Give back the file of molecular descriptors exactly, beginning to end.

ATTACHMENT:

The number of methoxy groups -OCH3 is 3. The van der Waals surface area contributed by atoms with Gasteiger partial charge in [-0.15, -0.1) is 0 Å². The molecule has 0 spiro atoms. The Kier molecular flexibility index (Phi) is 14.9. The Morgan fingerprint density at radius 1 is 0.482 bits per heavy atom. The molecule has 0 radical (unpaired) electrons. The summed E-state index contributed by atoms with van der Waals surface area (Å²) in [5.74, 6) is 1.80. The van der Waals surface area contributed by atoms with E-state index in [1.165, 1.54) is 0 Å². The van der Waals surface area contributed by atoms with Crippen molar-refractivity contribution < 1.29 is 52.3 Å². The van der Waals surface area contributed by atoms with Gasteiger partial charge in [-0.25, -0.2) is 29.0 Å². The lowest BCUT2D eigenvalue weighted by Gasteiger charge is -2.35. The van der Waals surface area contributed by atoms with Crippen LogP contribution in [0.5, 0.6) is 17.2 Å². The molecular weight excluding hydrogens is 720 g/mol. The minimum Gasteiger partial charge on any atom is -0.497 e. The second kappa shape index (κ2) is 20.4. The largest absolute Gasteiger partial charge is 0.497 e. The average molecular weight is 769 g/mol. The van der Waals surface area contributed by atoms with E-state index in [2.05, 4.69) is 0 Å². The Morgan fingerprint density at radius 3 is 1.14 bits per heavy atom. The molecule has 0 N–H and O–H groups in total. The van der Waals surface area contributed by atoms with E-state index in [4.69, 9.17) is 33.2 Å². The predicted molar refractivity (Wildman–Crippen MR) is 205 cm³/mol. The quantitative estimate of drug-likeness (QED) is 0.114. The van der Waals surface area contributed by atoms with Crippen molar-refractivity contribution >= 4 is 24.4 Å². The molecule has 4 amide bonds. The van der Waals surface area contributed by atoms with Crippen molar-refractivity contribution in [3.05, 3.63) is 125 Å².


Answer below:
The number of methoxy groups -OCH3 is 3. The van der Waals surface area contributed by atoms with Gasteiger partial charge in [-0.15, -0.1) is 0 Å². The molecule has 0 spiro atoms. The Kier molecular flexibility index (Phi) is 14.9. The Morgan fingerprint density at radius 1 is 0.482 bits per heavy atom. The molecule has 0 radical (unpaired) electrons. The summed E-state index contributed by atoms with van der Waals surface area (Å²) in [5.74, 6) is 1.80. The van der Waals surface area contributed by atoms with E-state index in [1.165, 1.54) is 0 Å². The van der Waals surface area contributed by atoms with Crippen molar-refractivity contribution < 1.29 is 52.3 Å². The van der Waals surface area contributed by atoms with Gasteiger partial charge in [-0.25, -0.2) is 29.0 Å². The lowest BCUT2D eigenvalue weighted by Gasteiger charge is -2.35. The van der Waals surface area contributed by atoms with Crippen LogP contribution in [0.5, 0.6) is 17.2 Å². The molecular weight excluding hydrogens is 720 g/mol. The minimum Gasteiger partial charge on any atom is -0.497 e. The second kappa shape index (κ2) is 20.4. The largest absolute Gasteiger partial charge is 0.497 e. The average molecular weight is 769 g/mol. The van der Waals surface area contributed by atoms with E-state index in [2.05, 4.69) is 0 Å². The Morgan fingerprint density at radius 3 is 1.14 bits per heavy atom. The molecule has 0 N–H and O–H groups in total. The van der Waals surface area contributed by atoms with E-state index in [4.69, 9.17) is 33.2 Å². The predicted molar refractivity (Wildman–Crippen MR) is 205 cm³/mol. The quantitative estimate of drug-likeness (QED) is 0.114. The van der Waals surface area contributed by atoms with Crippen molar-refractivity contribution >= 4 is 24.4 Å². The molecule has 4 amide bonds. The van der Waals surface area contributed by atoms with Crippen molar-refractivity contribution in [3.05, 3.63) is 125 Å².